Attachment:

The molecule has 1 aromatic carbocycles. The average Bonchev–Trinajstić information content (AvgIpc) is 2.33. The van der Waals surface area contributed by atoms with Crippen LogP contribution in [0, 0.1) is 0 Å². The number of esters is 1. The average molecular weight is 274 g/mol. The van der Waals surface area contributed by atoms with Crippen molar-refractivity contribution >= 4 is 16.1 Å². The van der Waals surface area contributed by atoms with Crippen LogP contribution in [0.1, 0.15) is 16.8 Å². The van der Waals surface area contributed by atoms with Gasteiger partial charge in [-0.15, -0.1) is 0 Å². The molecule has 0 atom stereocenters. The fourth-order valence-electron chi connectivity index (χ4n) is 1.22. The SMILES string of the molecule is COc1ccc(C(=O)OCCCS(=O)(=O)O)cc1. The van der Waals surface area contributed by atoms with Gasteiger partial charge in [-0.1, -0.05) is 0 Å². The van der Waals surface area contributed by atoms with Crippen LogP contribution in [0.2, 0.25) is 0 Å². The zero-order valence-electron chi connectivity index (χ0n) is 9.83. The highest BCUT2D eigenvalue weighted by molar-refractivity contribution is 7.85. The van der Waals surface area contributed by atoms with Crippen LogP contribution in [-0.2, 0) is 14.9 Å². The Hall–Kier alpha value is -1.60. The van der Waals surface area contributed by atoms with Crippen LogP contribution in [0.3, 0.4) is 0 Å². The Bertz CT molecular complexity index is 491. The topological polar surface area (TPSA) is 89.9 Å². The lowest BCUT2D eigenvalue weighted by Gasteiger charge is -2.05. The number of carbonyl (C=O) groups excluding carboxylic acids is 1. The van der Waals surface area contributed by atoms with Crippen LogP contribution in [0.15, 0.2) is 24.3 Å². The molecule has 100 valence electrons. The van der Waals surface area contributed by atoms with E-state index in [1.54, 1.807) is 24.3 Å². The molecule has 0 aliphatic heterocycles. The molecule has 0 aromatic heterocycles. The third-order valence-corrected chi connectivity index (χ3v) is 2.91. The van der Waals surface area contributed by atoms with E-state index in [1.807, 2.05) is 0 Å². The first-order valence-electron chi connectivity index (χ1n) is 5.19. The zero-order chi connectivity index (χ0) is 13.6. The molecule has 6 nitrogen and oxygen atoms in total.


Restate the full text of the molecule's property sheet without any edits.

The molecule has 1 aromatic carbocycles. The average Bonchev–Trinajstić information content (AvgIpc) is 2.33. The van der Waals surface area contributed by atoms with Crippen LogP contribution in [0, 0.1) is 0 Å². The number of esters is 1. The average molecular weight is 274 g/mol. The van der Waals surface area contributed by atoms with Crippen molar-refractivity contribution >= 4 is 16.1 Å². The van der Waals surface area contributed by atoms with Crippen LogP contribution in [0.1, 0.15) is 16.8 Å². The van der Waals surface area contributed by atoms with Gasteiger partial charge in [-0.15, -0.1) is 0 Å². The molecule has 0 atom stereocenters. The fourth-order valence-electron chi connectivity index (χ4n) is 1.22. The SMILES string of the molecule is COc1ccc(C(=O)OCCCS(=O)(=O)O)cc1. The van der Waals surface area contributed by atoms with Gasteiger partial charge in [-0.1, -0.05) is 0 Å². The van der Waals surface area contributed by atoms with Crippen LogP contribution in [0.2, 0.25) is 0 Å². The zero-order valence-electron chi connectivity index (χ0n) is 9.83. The highest BCUT2D eigenvalue weighted by molar-refractivity contribution is 7.85. The van der Waals surface area contributed by atoms with Crippen LogP contribution in [-0.2, 0) is 14.9 Å². The Hall–Kier alpha value is -1.60. The van der Waals surface area contributed by atoms with Crippen LogP contribution in [0.3, 0.4) is 0 Å². The Bertz CT molecular complexity index is 491. The topological polar surface area (TPSA) is 89.9 Å². The lowest BCUT2D eigenvalue weighted by Gasteiger charge is -2.05. The number of carbonyl (C=O) groups excluding carboxylic acids is 1. The van der Waals surface area contributed by atoms with Crippen LogP contribution in [0.15, 0.2) is 24.3 Å². The molecule has 100 valence electrons. The van der Waals surface area contributed by atoms with E-state index in [1.54, 1.807) is 24.3 Å². The molecule has 0 aliphatic heterocycles. The molecule has 0 aromatic heterocycles. The third-order valence-corrected chi connectivity index (χ3v) is 2.91. The van der Waals surface area contributed by atoms with E-state index in [1.807, 2.05) is 0 Å². The first-order valence-electron chi connectivity index (χ1n) is 5.19. The zero-order chi connectivity index (χ0) is 13.6. The molecule has 6 nitrogen and oxygen atoms in total.